IIR Bandpass Filter - Numerical Precision Causing Instability?
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Tom Andersson on 8 Aug 2017
Commented: Star Strider on 8 Aug 2017
I am using a Chebychev Type 2 Bandpass IIR filter to filter some audio data. I am using the filtfilt() command to compensate for the phase distortion introduced by the IIR filter. My low frequency cut-off of the bandpass is ~1% of the Fs/2 frequency, giving a number of poles very close to the 1+0j point in the z-plane, but none outside of the unit circle and hence isstable(bandpassFilter) returns true. See the pole and zero locations below:
However, when I implement the filter with y = filtfilt(bandpassFilter,y) I get a crazy output:
I suspect that this is due to numerical precision issues resulting from the filter coefficients being stored as floating-point values, causing some of the ~1+0j poles to move outside of the unit circle, or perhaps some kind of ill-conditioning?
Strangely, if I exactly mimic the bandpass filter in the frequency domain by applying a highpass followed by a lowpass Cheby2 IIR with filtfilt(), I get the stable output that I expect. I also get a stable output if instead of using filtfilt() I use filter() followed by flipud() twice. Hence, could the issue lie in the way filtfilt() handles data?
The problem could be with the way you are designing the filter. Some functions are better than others (I prefer the â€˜z,p,kâ€™ rather than the transfer function form for the filter), and all need to be converted to second-order-section form for stability.
Try something like this:
Fs = 44100; % Sampling Frequency (Hz)
Fn = Fs/2; % Nyquist Frequency (Hz)
Wp = [5000 10000]/Fn; % Passband Frequency (Normalised)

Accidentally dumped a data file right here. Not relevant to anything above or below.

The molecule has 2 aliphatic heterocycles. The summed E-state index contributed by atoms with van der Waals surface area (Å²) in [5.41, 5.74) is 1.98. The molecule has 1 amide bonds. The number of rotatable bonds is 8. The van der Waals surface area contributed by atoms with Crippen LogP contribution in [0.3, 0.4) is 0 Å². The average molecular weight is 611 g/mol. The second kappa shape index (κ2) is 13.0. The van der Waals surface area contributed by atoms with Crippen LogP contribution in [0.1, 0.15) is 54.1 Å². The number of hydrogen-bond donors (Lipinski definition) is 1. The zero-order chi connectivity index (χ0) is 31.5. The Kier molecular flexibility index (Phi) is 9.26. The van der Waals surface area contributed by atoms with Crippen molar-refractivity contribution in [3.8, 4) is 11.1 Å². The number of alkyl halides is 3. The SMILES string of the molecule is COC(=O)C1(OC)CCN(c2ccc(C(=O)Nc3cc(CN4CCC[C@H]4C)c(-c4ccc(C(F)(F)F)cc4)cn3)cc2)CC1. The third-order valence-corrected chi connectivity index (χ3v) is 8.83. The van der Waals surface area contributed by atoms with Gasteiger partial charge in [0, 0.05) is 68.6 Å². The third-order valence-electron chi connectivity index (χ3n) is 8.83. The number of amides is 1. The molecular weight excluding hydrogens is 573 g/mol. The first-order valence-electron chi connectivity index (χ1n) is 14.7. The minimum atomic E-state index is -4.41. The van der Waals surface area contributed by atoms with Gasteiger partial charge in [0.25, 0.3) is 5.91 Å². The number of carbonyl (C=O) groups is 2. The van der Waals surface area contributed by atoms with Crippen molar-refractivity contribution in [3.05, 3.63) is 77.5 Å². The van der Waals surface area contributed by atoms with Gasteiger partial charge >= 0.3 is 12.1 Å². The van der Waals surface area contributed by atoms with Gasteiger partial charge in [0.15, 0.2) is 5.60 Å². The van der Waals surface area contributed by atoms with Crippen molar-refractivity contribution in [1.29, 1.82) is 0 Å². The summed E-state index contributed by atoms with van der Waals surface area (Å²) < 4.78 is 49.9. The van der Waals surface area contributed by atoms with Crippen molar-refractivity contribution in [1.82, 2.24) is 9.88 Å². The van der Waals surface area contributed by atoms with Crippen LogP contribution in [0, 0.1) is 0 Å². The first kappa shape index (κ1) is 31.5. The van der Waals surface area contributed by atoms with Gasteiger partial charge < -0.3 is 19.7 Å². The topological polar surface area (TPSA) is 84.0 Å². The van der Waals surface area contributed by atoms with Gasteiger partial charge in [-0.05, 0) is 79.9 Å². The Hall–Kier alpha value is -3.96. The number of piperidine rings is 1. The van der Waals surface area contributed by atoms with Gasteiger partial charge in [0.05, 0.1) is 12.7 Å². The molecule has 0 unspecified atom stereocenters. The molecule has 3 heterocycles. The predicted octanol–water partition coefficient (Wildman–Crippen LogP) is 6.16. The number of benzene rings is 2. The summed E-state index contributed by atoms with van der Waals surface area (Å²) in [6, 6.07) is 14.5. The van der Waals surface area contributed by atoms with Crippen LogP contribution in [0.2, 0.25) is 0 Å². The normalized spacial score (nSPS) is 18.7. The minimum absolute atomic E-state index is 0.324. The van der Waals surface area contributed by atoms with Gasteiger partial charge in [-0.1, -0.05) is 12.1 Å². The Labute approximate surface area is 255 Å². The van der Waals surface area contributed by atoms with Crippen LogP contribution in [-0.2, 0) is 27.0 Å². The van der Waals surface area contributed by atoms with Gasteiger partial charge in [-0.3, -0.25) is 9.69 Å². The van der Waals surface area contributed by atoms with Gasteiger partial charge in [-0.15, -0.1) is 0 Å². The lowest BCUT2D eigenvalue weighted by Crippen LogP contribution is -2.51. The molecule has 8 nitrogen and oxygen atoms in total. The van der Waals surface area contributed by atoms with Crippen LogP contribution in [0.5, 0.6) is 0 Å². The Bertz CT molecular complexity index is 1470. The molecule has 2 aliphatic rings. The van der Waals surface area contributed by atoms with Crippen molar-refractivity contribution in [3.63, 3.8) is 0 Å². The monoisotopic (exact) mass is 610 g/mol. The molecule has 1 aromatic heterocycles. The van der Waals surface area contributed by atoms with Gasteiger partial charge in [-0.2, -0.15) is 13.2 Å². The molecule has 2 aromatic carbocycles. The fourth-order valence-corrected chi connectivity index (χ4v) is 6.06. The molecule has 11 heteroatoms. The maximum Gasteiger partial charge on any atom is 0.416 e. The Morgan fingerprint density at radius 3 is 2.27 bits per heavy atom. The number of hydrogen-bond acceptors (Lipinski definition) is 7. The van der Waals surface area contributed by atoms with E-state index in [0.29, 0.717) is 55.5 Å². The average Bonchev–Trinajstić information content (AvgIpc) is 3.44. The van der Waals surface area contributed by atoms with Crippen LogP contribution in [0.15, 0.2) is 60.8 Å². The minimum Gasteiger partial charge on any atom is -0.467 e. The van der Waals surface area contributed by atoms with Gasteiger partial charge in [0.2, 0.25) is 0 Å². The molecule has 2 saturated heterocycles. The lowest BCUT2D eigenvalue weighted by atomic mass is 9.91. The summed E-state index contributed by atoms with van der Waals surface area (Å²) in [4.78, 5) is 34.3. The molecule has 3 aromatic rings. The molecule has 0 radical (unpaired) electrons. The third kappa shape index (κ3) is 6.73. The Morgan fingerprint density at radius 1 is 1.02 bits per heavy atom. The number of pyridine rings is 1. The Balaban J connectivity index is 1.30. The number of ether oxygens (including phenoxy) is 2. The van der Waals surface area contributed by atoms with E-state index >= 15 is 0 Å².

Ws = [4990 10010]/Fn; % Stopband Frequency (Normalised)
Rp = 10; % Passband Ripple (dB)
Rs = 75; % Stopband Ripple (dB)
[n,Ws] = cheb2ord(Wp,Ws,Rp,Rs); % Filter Order
[z,p,k] = cheby2(n,Rs,Ws); % Filter Design
[sosbp,gbp] = zp2sos(z,p,k); % Convert To Second-Order-Section For Stability
freqz(sosbp, 2^16, Fs) % Filter Bode Plot
filtered_signal = filtfilt(sosbp, gbp, signal); % Filter Signal
I always use the freqz function to analyze the filter passband to be certain I am getting the result I want, and that the filter is stable.
As always, my pleasure!
I always design my own filters because I can control the filter characteristics with greater precision. I sometimes refer people to designfilt for simple filters (such as the 60 Hz notch filter in the documentation on Remove the 60 Hz Hum from a Signal (link)), since it is easier for those who need a simple filter design to use. I post code similar to what I posted here in my Answers, since it is preferable to going into a long discussion on using designfilt.
I haven’t delved into designfilt, so I don’t know what design decisions it makes, although I suspect it uses transfer function representation. I am not certain if it outputs transfer function or second-order-section representation.
Your cascaded approach worked because the individual filters were apparently stable (easier with simpler filters), so cascading them produced a stable result. Bandpass designs, especially with sharp cutoffs, tend to be more difficult to design using transfer function representation rather than zero-pole-gain representation. I suspect the reason is that zero-pole-gain ‘translate’ more easily to second-order-section representation than do transfer function representations.
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